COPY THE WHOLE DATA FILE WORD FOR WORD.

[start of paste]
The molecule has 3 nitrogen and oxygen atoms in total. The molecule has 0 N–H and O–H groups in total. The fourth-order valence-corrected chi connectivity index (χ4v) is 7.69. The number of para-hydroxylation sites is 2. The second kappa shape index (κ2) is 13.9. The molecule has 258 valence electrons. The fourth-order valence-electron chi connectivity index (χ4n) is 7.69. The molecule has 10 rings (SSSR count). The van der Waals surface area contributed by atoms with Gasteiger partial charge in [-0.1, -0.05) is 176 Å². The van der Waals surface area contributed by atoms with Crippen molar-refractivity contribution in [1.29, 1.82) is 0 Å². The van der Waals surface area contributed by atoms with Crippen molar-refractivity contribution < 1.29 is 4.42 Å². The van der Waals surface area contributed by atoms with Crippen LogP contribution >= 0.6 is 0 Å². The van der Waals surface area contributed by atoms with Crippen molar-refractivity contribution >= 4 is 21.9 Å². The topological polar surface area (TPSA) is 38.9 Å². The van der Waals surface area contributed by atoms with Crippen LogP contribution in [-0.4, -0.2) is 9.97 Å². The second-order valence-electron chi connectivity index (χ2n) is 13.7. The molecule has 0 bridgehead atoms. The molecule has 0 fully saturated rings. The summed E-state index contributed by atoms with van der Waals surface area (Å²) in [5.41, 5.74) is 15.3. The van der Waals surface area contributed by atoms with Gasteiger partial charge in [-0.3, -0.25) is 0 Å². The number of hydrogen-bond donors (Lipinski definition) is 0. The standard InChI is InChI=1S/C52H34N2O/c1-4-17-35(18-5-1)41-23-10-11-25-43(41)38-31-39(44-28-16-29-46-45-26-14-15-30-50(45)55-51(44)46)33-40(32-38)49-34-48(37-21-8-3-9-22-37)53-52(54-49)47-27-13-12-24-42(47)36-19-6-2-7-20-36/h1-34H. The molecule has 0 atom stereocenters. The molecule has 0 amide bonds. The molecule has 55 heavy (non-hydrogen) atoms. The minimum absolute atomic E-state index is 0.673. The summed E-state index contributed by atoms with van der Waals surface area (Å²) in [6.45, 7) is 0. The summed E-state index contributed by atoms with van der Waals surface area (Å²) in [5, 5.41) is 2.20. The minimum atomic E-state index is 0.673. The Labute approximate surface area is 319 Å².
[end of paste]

The molecule has 3 nitrogen and oxygen atoms in total. The molecule has 0 N–H and O–H groups in total. The fourth-order valence-corrected chi connectivity index (χ4v) is 7.69. The number of para-hydroxylation sites is 2. The second kappa shape index (κ2) is 13.9. The molecule has 258 valence electrons. The fourth-order valence-electron chi connectivity index (χ4n) is 7.69. The molecule has 10 rings (SSSR count). The van der Waals surface area contributed by atoms with Gasteiger partial charge in [-0.1, -0.05) is 176 Å². The van der Waals surface area contributed by atoms with Crippen molar-refractivity contribution in [1.29, 1.82) is 0 Å². The van der Waals surface area contributed by atoms with Crippen molar-refractivity contribution < 1.29 is 4.42 Å². The van der Waals surface area contributed by atoms with Crippen LogP contribution >= 0.6 is 0 Å². The van der Waals surface area contributed by atoms with Crippen molar-refractivity contribution >= 4 is 21.9 Å². The topological polar surface area (TPSA) is 38.9 Å². The van der Waals surface area contributed by atoms with Crippen LogP contribution in [-0.4, -0.2) is 9.97 Å². The second-order valence-electron chi connectivity index (χ2n) is 13.7. The molecule has 0 bridgehead atoms. The molecule has 0 fully saturated rings. The summed E-state index contributed by atoms with van der Waals surface area (Å²) in [5.41, 5.74) is 15.3. The van der Waals surface area contributed by atoms with Gasteiger partial charge in [-0.3, -0.25) is 0 Å². The number of hydrogen-bond donors (Lipinski definition) is 0. The standard InChI is InChI=1S/C52H34N2O/c1-4-17-35(18-5-1)41-23-10-11-25-43(41)38-31-39(44-28-16-29-46-45-26-14-15-30-50(45)55-51(44)46)33-40(32-38)49-34-48(37-21-8-3-9-22-37)53-52(54-49)47-27-13-12-24-42(47)36-19-6-2-7-20-36/h1-34H. The molecule has 0 atom stereocenters. The molecule has 0 amide bonds. The molecule has 55 heavy (non-hydrogen) atoms. The minimum absolute atomic E-state index is 0.673. The summed E-state index contributed by atoms with van der Waals surface area (Å²) in [6.45, 7) is 0. The summed E-state index contributed by atoms with van der Waals surface area (Å²) in [5, 5.41) is 2.20. The minimum atomic E-state index is 0.673. The Labute approximate surface area is 319 Å².